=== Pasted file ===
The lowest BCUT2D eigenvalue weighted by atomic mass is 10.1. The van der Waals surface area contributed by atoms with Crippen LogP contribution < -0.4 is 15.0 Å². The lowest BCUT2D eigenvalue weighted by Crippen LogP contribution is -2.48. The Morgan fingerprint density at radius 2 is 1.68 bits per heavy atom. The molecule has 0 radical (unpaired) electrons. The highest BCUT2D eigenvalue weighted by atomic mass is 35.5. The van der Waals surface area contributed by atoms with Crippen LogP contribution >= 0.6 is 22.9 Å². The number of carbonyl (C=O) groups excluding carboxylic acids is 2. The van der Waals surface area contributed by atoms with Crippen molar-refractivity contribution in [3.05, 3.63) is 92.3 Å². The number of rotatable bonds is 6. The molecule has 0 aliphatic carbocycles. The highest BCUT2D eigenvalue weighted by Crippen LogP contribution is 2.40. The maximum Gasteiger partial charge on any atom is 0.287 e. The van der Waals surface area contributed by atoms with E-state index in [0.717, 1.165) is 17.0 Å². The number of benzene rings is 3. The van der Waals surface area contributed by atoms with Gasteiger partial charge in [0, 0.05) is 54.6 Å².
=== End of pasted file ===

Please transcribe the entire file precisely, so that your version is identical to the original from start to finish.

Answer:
The lowest BCUT2D eigenvalue weighted by atomic mass is 10.1. The van der Waals surface area contributed by atoms with Crippen LogP contribution < -0.4 is 15.0 Å². The lowest BCUT2D eigenvalue weighted by Crippen LogP contribution is -2.48. The Morgan fingerprint density at radius 2 is 1.68 bits per heavy atom. The molecule has 0 radical (unpaired) electrons. The highest BCUT2D eigenvalue weighted by atomic mass is 35.5. The van der Waals surface area contributed by atoms with Crippen LogP contribution >= 0.6 is 22.9 Å². The number of carbonyl (C=O) groups excluding carboxylic acids is 2. The van der Waals surface area contributed by atoms with Crippen molar-refractivity contribution in [3.05, 3.63) is 92.3 Å². The number of rotatable bonds is 6. The molecule has 0 aliphatic carbocycles. The highest BCUT2D eigenvalue weighted by Crippen LogP contribution is 2.40. The maximum Gasteiger partial charge on any atom is 0.287 e. The van der Waals surface area contributed by atoms with E-state index in [0.717, 1.165) is 17.0 Å². The number of benzene rings is 3. The van der Waals surface area contributed by atoms with Gasteiger partial charge in [0, 0.05) is 54.6 Å².